Okay, that’s total exaggeration, but you get my drift.
There were many little roads leading off in all directions but I wisely decided to stick to the road that had the big yellow line down the middle of it. At least then all I had to do was follow it back home.
We’re not in Kansas now, Toto.
It was a HOT day, but it was fab whizzing downhill on Seánie.
Not so great going up the blasted hills.
We arrived in the neighbouring village of Kestel. It’s a quaint little place compared to Mahmutlar.
I espied the sea down a side road and we veered off the main path. There was a lovely beach, if you could ignore the rubbish strewn all over the place.
It was invigorating standing in the sea.. The waves were very powerful and nearly dragged me in a couple of times. I almost had a Cinderella moment. There was a pebble caught in my sandal and I had to take it off. A wave came in and swept it away. There was a mad panic to get it back as I didn’t want to have to pedal barefoot back to Mahmutlar.
We headed back home through the village where both Seán Óg and I made new friends!
Two little boys started cycling beside us. I had no Turkish and they had no English but we all instinctively knew that a downhill race was in order! Off we whizzed. Of course I let them win! How cruel do you think I am? I deliberately went slower as the little fella on the back almost did himself irreparable damage as he was practically sitting in the rear mudguard!
At the finishing line I opened my purse and gave them their winnings of a lira each! You should have seen their faces light up. I felt like a cross between Bob Geldof, Mother Theresa and Santa Claus! The two boyos sped off, obviously to tell all the other kids in the village that there was a weird women giving away money. I legged it down the road before I began competing in the juvenile Tour de Turkey!!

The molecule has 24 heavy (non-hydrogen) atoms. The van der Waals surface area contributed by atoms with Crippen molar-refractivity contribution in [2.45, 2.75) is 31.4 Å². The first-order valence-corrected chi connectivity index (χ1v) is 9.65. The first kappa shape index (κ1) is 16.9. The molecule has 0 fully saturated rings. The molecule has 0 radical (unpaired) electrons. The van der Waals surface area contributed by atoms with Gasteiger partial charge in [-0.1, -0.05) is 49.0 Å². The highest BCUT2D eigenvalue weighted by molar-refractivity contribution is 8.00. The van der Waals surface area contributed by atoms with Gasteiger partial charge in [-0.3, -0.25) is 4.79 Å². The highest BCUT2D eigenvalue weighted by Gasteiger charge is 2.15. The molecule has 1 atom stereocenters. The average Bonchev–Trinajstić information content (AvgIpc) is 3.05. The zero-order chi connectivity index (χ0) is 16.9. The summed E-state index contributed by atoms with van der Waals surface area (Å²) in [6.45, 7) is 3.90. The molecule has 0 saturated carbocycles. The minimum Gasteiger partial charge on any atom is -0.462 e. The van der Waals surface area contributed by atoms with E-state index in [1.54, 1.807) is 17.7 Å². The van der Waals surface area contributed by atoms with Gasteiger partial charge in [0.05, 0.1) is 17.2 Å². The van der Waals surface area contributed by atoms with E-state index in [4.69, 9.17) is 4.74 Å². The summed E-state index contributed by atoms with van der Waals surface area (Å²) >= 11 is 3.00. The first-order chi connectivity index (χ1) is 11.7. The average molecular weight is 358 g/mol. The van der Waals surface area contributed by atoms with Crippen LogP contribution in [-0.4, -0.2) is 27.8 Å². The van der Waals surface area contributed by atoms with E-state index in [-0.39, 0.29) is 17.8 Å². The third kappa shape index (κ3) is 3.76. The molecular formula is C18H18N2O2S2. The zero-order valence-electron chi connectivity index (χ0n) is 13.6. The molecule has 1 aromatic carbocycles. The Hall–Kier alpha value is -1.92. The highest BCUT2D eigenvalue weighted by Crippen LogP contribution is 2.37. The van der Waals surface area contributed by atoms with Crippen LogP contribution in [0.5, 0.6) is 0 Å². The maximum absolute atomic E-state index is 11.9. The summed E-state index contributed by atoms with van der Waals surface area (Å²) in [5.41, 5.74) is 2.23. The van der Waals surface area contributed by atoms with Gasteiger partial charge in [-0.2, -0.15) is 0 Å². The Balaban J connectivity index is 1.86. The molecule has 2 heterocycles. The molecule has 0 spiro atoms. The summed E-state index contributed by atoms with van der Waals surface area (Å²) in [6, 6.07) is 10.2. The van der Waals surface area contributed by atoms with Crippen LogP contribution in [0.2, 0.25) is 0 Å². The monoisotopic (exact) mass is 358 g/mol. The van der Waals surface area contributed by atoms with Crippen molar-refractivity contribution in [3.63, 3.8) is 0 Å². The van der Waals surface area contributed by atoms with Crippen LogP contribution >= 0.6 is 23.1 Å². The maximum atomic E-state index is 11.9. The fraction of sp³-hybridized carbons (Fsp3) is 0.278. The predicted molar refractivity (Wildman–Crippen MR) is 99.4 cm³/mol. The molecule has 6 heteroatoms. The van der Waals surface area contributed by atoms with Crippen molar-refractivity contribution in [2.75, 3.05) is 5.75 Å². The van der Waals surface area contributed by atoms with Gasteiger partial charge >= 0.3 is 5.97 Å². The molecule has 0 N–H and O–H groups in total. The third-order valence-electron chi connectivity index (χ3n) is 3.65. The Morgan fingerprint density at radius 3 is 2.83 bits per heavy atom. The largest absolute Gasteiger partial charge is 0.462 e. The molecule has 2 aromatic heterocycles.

Nearer to home I spotted a little shop tucked away at the side of the road. I was in a bucket of sweat by this stage and so I stopped. When the owner slid back the door of the ice-cream freezer I nearly climbed into it! I chose an ice-cream and went to pay for it. Alas I had given my last lira to Lance Armstrong and his brother and all I had was a 20 and a 50 lira note. There was no way that this poor devil would have the change of that. I had a few tiny coins stuck in the bottom of my purse. They were so small that they couldn’t have been worth anything. I prised them out and handed them to him in my open hand. He sifted through them and took a few, indicating that it had enough. There were two coins left (worth about 2 cent, I’d say). I pushed them towards him, indicating for him to take them but he refused. I had paid enough.
He then waved his arms, raced inside and came out with a chair. He placed it in the shade and beckoned for me to sit down and eat my ice-cream in peace.
So there I sat at the side of the road, watching the occasional car or bus as it passed. That’s what I call service.
To be continued....